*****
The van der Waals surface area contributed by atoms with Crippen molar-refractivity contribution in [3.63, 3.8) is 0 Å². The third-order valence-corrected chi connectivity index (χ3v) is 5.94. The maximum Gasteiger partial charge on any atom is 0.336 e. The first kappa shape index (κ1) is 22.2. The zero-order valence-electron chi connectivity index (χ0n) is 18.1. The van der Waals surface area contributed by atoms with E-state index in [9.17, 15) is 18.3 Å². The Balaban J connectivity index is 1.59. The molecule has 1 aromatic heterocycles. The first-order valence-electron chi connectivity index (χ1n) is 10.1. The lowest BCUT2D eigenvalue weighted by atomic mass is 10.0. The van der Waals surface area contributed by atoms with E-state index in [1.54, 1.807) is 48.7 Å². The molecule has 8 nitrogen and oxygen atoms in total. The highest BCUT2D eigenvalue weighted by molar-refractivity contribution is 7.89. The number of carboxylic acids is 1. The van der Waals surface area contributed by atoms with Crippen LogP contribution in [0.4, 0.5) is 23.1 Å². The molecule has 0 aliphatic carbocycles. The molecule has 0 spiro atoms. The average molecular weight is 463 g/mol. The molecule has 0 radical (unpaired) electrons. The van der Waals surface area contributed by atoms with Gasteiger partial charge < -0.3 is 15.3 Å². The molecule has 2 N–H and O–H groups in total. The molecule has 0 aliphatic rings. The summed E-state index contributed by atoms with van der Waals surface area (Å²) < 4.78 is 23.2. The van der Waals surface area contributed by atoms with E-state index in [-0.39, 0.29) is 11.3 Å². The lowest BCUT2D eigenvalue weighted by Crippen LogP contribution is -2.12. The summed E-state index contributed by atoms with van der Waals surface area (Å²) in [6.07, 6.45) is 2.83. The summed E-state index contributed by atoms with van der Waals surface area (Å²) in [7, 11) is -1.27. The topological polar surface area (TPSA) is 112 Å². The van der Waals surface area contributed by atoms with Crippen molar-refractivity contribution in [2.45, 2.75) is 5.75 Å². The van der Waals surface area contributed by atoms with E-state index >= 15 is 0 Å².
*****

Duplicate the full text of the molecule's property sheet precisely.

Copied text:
The van der Waals surface area contributed by atoms with Crippen molar-refractivity contribution in [3.63, 3.8) is 0 Å². The third-order valence-corrected chi connectivity index (χ3v) is 5.94. The maximum Gasteiger partial charge on any atom is 0.336 e. The first kappa shape index (κ1) is 22.2. The zero-order valence-electron chi connectivity index (χ0n) is 18.1. The van der Waals surface area contributed by atoms with E-state index in [9.17, 15) is 18.3 Å². The Balaban J connectivity index is 1.59. The molecule has 1 aromatic heterocycles. The first-order valence-electron chi connectivity index (χ1n) is 10.1. The lowest BCUT2D eigenvalue weighted by atomic mass is 10.0. The van der Waals surface area contributed by atoms with E-state index in [1.54, 1.807) is 48.7 Å². The molecule has 8 nitrogen and oxygen atoms in total. The highest BCUT2D eigenvalue weighted by molar-refractivity contribution is 7.89. The number of carboxylic acids is 1. The van der Waals surface area contributed by atoms with Crippen LogP contribution in [0.4, 0.5) is 23.1 Å². The molecule has 0 aliphatic carbocycles. The molecule has 0 spiro atoms. The average molecular weight is 463 g/mol. The molecule has 0 radical (unpaired) electrons. The van der Waals surface area contributed by atoms with Gasteiger partial charge < -0.3 is 15.3 Å². The molecule has 2 N–H and O–H groups in total. The molecule has 0 aliphatic rings. The summed E-state index contributed by atoms with van der Waals surface area (Å²) < 4.78 is 23.2. The van der Waals surface area contributed by atoms with E-state index in [-0.39, 0.29) is 11.3 Å². The lowest BCUT2D eigenvalue weighted by Crippen LogP contribution is -2.12. The summed E-state index contributed by atoms with van der Waals surface area (Å²) in [6.07, 6.45) is 2.83. The summed E-state index contributed by atoms with van der Waals surface area (Å²) in [7, 11) is -1.27. The topological polar surface area (TPSA) is 112 Å². The van der Waals surface area contributed by atoms with Crippen molar-refractivity contribution in [2.45, 2.75) is 5.75 Å². The van der Waals surface area contributed by atoms with E-state index >= 15 is 0 Å².